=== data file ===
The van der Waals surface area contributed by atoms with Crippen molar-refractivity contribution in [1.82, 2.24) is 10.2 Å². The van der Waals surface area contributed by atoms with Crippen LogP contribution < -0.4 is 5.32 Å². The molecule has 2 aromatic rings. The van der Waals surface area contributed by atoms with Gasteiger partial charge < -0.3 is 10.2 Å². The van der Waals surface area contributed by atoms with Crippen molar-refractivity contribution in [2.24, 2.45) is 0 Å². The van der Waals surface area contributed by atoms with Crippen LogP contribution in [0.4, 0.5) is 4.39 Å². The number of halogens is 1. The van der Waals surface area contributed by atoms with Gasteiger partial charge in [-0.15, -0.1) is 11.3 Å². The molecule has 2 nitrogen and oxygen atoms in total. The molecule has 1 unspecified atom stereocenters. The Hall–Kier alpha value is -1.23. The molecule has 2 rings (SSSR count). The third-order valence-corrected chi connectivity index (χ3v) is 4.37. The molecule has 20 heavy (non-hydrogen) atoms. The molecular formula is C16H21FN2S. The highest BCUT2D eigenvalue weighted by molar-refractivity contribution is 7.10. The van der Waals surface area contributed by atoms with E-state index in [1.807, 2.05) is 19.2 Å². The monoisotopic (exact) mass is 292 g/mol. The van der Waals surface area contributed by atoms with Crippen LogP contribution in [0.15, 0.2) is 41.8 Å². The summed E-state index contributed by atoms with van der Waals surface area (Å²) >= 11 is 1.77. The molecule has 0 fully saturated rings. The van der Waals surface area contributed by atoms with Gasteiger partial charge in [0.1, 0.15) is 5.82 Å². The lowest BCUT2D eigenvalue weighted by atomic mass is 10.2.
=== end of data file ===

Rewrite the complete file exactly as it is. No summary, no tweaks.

The van der Waals surface area contributed by atoms with Crippen molar-refractivity contribution in [1.82, 2.24) is 10.2 Å². The van der Waals surface area contributed by atoms with Crippen LogP contribution < -0.4 is 5.32 Å². The molecule has 2 aromatic rings. The van der Waals surface area contributed by atoms with Gasteiger partial charge < -0.3 is 10.2 Å². The van der Waals surface area contributed by atoms with Crippen molar-refractivity contribution in [2.24, 2.45) is 0 Å². The van der Waals surface area contributed by atoms with Crippen LogP contribution in [0.4, 0.5) is 4.39 Å². The number of halogens is 1. The van der Waals surface area contributed by atoms with Gasteiger partial charge in [-0.15, -0.1) is 11.3 Å². The molecule has 2 nitrogen and oxygen atoms in total. The molecule has 1 unspecified atom stereocenters. The Hall–Kier alpha value is -1.23. The molecule has 2 rings (SSSR count). The third-order valence-corrected chi connectivity index (χ3v) is 4.37. The molecule has 20 heavy (non-hydrogen) atoms. The molecular formula is C16H21FN2S. The highest BCUT2D eigenvalue weighted by molar-refractivity contribution is 7.10. The van der Waals surface area contributed by atoms with E-state index in [1.807, 2.05) is 19.2 Å². The monoisotopic (exact) mass is 292 g/mol. The van der Waals surface area contributed by atoms with Crippen LogP contribution in [0.15, 0.2) is 41.8 Å². The summed E-state index contributed by atoms with van der Waals surface area (Å²) >= 11 is 1.77. The molecule has 0 fully saturated rings. The van der Waals surface area contributed by atoms with Gasteiger partial charge in [0.1, 0.15) is 5.82 Å². The lowest BCUT2D eigenvalue weighted by atomic mass is 10.2.